Across the capital city of the United States the sights and scenes of cherry blossoms are a big draw come springtime. The other big draw that took me to Washington, DC was the chance to explore some of the world’s finest treasures in cultural institutions. Plus, it helped there was a walk-run race with a finish line calling out my name.

A Historic Hotel

On a Friday, I checked into the historic Hay-Adams Hotel, a landmark luxury hotel named after John Hay and Henry Adams. Hay served the country in several portfolios among them as a personal secretary to President Abraham Lincoln; while Adams was the descendant of two presidents, as well as a noted author and Harvard professor. The hotel also occupies the original site of their residences. This property in particular is always eager to celebrate the return of cherry blossom season in DC. The hotel’s Executive Chef Nicolas Legret and Executive Pastry Chef Elenor Apolonio-Frantz are known to plan a gastronomic journey to honour Japan’s culinary arts.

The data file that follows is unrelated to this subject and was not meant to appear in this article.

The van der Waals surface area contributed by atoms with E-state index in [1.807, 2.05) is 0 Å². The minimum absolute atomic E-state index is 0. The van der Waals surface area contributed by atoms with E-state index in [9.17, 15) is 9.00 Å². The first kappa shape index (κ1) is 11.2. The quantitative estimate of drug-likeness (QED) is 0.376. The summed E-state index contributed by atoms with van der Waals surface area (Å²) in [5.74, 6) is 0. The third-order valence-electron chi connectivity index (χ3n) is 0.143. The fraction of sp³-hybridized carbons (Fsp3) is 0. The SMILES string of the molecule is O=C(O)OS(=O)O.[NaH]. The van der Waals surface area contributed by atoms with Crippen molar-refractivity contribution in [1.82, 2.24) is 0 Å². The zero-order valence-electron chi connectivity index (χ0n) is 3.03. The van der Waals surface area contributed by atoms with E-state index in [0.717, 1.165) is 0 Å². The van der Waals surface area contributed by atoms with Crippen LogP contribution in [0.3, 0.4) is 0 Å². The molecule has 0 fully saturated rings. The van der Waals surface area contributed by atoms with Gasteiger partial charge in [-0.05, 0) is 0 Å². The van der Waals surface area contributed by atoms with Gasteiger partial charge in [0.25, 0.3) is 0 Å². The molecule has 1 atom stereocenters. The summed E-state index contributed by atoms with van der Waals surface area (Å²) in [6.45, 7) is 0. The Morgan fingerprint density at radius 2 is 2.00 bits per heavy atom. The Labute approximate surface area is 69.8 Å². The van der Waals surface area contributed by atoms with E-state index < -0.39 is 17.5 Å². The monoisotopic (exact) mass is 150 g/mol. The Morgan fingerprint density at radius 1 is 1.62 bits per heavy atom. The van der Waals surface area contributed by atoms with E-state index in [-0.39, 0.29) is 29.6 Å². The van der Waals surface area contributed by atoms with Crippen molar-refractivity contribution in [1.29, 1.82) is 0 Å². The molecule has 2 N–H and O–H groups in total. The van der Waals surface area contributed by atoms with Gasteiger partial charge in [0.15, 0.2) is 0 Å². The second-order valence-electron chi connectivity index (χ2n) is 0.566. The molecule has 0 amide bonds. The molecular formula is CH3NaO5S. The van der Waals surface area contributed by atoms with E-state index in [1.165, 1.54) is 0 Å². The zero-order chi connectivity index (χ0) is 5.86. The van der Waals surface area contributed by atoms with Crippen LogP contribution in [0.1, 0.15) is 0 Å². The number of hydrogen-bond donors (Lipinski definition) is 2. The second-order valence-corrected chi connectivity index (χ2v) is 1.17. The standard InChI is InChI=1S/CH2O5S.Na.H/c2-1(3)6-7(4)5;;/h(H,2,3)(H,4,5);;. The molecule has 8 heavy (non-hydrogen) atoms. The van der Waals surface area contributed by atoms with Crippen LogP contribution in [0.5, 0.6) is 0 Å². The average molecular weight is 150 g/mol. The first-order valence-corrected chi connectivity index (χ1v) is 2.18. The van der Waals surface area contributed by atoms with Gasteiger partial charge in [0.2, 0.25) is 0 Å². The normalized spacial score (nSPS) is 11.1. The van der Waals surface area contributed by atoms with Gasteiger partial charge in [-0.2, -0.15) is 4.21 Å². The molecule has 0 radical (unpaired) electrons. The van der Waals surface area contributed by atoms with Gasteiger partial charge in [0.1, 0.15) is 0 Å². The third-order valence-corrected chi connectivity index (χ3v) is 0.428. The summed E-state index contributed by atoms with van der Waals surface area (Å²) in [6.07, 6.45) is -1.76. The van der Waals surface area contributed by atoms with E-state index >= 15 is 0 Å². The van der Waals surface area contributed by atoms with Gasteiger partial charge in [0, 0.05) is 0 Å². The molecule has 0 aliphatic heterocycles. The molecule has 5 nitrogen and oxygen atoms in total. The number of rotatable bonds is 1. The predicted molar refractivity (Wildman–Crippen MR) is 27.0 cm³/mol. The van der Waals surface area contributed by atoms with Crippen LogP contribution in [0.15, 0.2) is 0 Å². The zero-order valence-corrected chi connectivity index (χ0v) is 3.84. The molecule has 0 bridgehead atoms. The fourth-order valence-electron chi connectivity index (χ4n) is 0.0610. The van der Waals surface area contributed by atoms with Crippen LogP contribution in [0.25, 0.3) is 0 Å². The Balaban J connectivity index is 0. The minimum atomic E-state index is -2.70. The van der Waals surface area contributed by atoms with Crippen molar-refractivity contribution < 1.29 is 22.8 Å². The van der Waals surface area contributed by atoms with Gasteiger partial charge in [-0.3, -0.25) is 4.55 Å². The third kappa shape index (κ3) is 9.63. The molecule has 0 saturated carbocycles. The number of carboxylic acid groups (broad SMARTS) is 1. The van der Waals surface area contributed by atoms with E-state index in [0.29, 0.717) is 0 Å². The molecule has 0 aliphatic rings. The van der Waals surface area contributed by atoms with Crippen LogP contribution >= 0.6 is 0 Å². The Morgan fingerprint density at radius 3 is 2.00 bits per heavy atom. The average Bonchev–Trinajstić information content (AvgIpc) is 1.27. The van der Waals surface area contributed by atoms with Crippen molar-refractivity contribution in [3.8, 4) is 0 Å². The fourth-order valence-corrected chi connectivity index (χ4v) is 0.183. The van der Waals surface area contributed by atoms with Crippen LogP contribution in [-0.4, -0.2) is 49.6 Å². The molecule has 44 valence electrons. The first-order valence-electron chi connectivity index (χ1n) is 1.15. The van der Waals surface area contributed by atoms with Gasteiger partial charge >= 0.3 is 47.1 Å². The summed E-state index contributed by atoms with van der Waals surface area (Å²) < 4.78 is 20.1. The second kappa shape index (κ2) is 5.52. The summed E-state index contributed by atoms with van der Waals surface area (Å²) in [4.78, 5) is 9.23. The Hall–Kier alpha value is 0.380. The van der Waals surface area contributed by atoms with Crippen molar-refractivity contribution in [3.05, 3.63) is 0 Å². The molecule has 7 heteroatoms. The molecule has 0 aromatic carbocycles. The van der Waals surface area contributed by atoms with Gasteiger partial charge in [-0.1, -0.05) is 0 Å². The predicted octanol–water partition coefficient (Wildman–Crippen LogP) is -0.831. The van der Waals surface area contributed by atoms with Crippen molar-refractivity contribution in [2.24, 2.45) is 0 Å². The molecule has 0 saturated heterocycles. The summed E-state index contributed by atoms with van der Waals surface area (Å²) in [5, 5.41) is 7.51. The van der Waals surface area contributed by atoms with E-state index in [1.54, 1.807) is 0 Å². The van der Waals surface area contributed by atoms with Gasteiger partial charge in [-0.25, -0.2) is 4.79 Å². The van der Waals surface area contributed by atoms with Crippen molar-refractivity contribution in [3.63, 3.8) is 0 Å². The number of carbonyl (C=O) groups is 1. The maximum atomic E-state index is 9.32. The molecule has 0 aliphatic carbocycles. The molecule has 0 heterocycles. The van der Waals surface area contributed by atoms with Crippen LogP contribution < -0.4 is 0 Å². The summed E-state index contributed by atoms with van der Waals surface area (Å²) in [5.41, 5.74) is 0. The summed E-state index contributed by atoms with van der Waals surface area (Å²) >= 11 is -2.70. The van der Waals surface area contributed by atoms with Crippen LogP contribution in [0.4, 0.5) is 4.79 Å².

On my first morning I set out to enjoy the parade, discover the city’s blooming Yoshino cherry trees, and drop into as many museums and galleries as time allowed. Not only is Washington, DC, the political capital of the United States, but over the years, it has become a worthy cultural capital. Its cultural institutions are first rate and can compete with the best in the country.

Parade and Festival Time